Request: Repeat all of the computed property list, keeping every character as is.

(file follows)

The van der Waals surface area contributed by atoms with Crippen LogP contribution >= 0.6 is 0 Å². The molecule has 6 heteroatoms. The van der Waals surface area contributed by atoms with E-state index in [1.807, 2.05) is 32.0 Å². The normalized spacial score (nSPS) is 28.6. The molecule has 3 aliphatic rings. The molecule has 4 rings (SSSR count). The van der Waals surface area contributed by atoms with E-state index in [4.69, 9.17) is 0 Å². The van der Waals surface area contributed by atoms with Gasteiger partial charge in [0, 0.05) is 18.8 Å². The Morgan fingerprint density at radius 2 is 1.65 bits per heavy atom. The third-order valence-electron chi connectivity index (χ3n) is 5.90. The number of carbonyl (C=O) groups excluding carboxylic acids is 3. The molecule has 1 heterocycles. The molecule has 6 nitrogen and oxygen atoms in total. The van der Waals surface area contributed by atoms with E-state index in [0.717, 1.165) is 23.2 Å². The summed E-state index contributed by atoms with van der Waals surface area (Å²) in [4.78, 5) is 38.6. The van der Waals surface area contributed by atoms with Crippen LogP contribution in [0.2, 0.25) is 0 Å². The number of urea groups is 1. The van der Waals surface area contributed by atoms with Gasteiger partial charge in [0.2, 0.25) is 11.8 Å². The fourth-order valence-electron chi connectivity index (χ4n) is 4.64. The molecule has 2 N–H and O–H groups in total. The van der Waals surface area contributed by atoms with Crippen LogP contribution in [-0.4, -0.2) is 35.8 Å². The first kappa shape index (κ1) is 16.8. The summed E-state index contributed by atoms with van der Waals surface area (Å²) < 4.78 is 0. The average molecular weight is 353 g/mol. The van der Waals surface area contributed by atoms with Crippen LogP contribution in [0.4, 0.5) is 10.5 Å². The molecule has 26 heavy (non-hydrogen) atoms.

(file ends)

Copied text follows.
The van der Waals surface area contributed by atoms with Crippen LogP contribution >= 0.6 is 0 Å². The molecule has 6 heteroatoms. The van der Waals surface area contributed by atoms with E-state index in [1.807, 2.05) is 32.0 Å². The normalized spacial score (nSPS) is 28.6. The molecule has 3 aliphatic rings. The molecule has 4 rings (SSSR count). The van der Waals surface area contributed by atoms with E-state index in [4.69, 9.17) is 0 Å². The van der Waals surface area contributed by atoms with Gasteiger partial charge in [0, 0.05) is 18.8 Å². The Morgan fingerprint density at radius 2 is 1.65 bits per heavy atom. The third-order valence-electron chi connectivity index (χ3n) is 5.90. The number of carbonyl (C=O) groups excluding carboxylic acids is 3. The molecule has 1 heterocycles. The molecule has 6 nitrogen and oxygen atoms in total. The van der Waals surface area contributed by atoms with E-state index in [0.717, 1.165) is 23.2 Å². The summed E-state index contributed by atoms with van der Waals surface area (Å²) in [4.78, 5) is 38.6. The van der Waals surface area contributed by atoms with Crippen LogP contribution in [0.2, 0.25) is 0 Å². The number of urea groups is 1. The van der Waals surface area contributed by atoms with Gasteiger partial charge in [0.2, 0.25) is 11.8 Å². The fourth-order valence-electron chi connectivity index (χ4n) is 4.64. The molecule has 2 N–H and O–H groups in total. The van der Waals surface area contributed by atoms with Crippen LogP contribution in [-0.4, -0.2) is 35.8 Å². The first kappa shape index (κ1) is 16.8. The summed E-state index contributed by atoms with van der Waals surface area (Å²) < 4.78 is 0. The average molecular weight is 353 g/mol. The van der Waals surface area contributed by atoms with Crippen LogP contribution in [0.4, 0.5) is 10.5 Å². The molecule has 26 heavy (non-hydrogen) atoms.